Another time, I was practicing late in the evening and my bow literally fell out of my hand and dropped on the floor (the frog end hit the rug then the bow landed half on the rug half on the hardwood floor). The stick split at the button end in five or six places, and I thought the bow was unrepairable. I spent the night crying and sick to my stomach. (And I decided that having a decent backup bow was in order and promptly ordered a carbon fiber!) After much googling, I learned that it could be repaired and I dropped the bow off the next business day. It was expertly repaired, and I was told the bow got damaged in the best possible place. The button, an early 20th century shaped composite material, is now missing pieces though, so one day I will have to get that replaced as it is a forever reminder of that accident.

I used to put my bow on my music stand until one day it slid off and I caught it just in time, so now EVERYTHING goes back into the case no matter what the task is, or how long the task is going to take. I'm even paranoid to leave the case open with my violin set up in it because I'm so accident prone.

July 9, 2019 at 06:33 PM · The most hair-raising thing that happened was when I left it on the Park and Ride bus at the airport after a late flight home. I got all the way home from the airport (a thirty minute drive, got back after midnight) and realized what had happened. I got back in the car and drove back to the airport in a panic, but thank God the driver had found it and had kept it safe until I got there. It didn't have my name or any luggage tags on it, so I was really lucky.

Another time I was playing at a club where there was a big pillar of some sort running through the stage, from floor to ceiling. I was positioned onstage to the right of it, and, not paying attention to the space around me, I hit the pillar with the tip of my bow while I was playing, and snapped the end of it off. I finished the set with my back up bow, and had to send the bow back to the manufacturer (Glasser) who repaired it for a reasonable price.

My two scary stories.

July 9, 2019 at 06:42 PM · Like Mark B, I took my instrument to a luthier (recommended by my concertmaster). He ruined the tone of my viola, but at least he admitted it and gave me my money back, though it was a loss of a good instrument.

July 9, 2019 at 07:52 PM · Getting home from rehearsal, during a Hurricane, finding myself inside a floating vehicle. Yes rehearsal was not cancelled..and yes instrument was wet and fell apart withing hours.....(Steiner)..... luckily a Luthier was able to operate on it and was saved.

July 9, 2019 at 08:27 PM · While in college, playing 1st stand 2nd, (inside) in a union gig community type orchestra, the principal 2nd player slippery-handedly tossed his bow into the first row of seats (Vienna-set-up))...and we struggled in full view and during the concert as he tried to wrestle my bow....I resisted and the battle though brief, was most unprofessional. (I WON, KEPT MY BOW AND FINISHED THE MOVT.)

July 9, 2019 at 10:29 PM · I was putting new strings on mine, and suddenly, everything just stopped when a loud snap from the bridge occurred. My sound post inside is what I am worried about. I still don't know if my sound post moved, or if it can. My violin sounds different now. Any wisdom to give me?


July 9, 2019 at 10:34 PM · Playing in an orchestra, outdoors, when the wind began to blow hard and rain began to come down. In their panic, the first violins crashed into some of us second violins. Like a protective Mom, I immediately turned away, shielding my instrument/bow. There wasn’t really anywhere to go which added to the scare.

July 9, 2019 at 11:46 PM · Nothing particularly scary has happened to my instrument, but I had a student instrument that I loaned to a friend for her daughter's use after my daughter had outgrown it, and she ran it over with her car. It was a total loss a and she replaced it for me.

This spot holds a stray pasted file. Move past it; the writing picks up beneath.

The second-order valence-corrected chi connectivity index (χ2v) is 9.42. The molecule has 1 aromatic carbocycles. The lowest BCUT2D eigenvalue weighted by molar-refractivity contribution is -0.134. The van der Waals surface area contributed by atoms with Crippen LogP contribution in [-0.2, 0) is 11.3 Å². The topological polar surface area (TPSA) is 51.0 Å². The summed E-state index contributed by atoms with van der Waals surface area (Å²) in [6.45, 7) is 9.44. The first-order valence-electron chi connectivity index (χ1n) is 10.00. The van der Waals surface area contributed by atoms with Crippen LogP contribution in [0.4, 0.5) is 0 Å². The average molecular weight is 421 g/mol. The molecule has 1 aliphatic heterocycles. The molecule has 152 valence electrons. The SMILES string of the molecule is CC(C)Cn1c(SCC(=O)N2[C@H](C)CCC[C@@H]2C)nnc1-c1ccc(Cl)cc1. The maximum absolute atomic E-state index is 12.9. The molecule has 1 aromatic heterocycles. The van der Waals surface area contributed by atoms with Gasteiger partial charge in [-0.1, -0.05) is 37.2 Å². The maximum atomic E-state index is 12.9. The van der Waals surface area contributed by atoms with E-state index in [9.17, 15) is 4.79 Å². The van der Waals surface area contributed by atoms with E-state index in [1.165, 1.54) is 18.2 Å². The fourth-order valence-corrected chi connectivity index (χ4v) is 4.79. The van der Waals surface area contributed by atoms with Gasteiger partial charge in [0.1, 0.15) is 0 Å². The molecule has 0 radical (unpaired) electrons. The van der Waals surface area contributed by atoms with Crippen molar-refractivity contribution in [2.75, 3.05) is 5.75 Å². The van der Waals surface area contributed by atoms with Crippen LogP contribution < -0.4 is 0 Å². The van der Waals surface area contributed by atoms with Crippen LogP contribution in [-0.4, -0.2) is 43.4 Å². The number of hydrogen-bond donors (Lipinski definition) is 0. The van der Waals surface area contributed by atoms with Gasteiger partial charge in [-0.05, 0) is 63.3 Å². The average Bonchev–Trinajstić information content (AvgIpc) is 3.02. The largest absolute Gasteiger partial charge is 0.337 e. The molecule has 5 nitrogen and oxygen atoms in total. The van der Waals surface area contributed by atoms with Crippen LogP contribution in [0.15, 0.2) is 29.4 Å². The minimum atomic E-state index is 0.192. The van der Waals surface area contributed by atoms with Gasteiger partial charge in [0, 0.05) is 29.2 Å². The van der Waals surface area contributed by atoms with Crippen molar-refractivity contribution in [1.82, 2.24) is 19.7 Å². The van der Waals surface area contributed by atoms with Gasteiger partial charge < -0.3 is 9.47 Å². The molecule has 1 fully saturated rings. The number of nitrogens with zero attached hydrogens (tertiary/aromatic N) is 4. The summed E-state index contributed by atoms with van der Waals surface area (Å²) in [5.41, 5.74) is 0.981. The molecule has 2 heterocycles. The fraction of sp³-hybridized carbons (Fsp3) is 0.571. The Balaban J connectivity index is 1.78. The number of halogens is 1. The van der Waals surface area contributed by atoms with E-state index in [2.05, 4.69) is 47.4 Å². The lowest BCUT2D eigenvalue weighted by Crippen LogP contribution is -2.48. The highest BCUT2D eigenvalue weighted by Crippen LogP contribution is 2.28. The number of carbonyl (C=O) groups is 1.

Several years ago, my bow snapped in half while I was rosining it. It was kind of traumatic at the time but it was actually a good excuse to get a new bow. I needed an upgrade!

July 10, 2019 at 12:30 PM · I lost a new set of strings in just two months. I think what happened is that one of my cats pissed on the cloth that covers the instrument in the case, this contaminated the bridge and corroded the aluminium winding of A and D strings. A snapped during transport to my class.

I took the violin to the luthier who made it to change the bridge and strings, but also to install Wittner geared pegs.

July 10, 2019 at 01:09 PM · OMG! The principal second tried to grab your bow from you while playing a concert? Did I read that correctly? What happened afterwards? Did you tell him off?

July 11, 2019 at 11:02 PM · I was wearing a pair of trousers with a rather strange seam down the front of the leg, at an orchestra reharsal. I think I was leading V2s. Suddenly my bow caught on the seam while bowing vigorously - it flew out of my hand and landed on the wooden floor in front of the orchestra leader. Once we worked out that my precious bow had survived unscathed, we found it very funny. I never wear those pants if I'm likely to play that day...

July 12, 2019 at 03:53 AM · Not my current violin but an earlier one was stolen along with some other instruments from a house we were renting. I'd given it up for lost but about 6 months later happened upon it hanging on the wall in a shop several miles away that dealt in used folk instruments. I knew about some hidden markings inside the instrument and was persuasive enough that they took it down off the wall and handed it back to me (they were a reputable shop but I suspect they didn't want to have to explain to the police why they were dealing in stolen instruments).

July 12, 2019 at 06:32 AM · JohnA,I was given a violin made about 100 years it looked a real mess and it was obvious that it was a backyarder , then luthe worst was a full length crack on the back and the best were the replacement of all music maker parts . The first thing I sorted out was fitting around post (just how terrible was the music or could it be not to bad the tone with an A string sort of fitted sounded not to bad but fitting the sound peg broke open the crack ,looking at the what had to be done , the shape of the violin I felt sorry , that any luthier asked to do the repairs would head the violin to the rubbish bin ,so here was a great oppertuneity for some one who had never repaired a violin ,to learn how to repair large crack ,fit a sound peg, end button, replace pegs, strings,tailpiece,wait before all this 16 coats of varnish my teacher has topped up the tuning I have great er respect for all in this great part of music best regards JohnA

July 12, 2019 at 06:36 AM · John I now fit geared pegs to my violas and violins ,how do you people find them I am a very happy user John A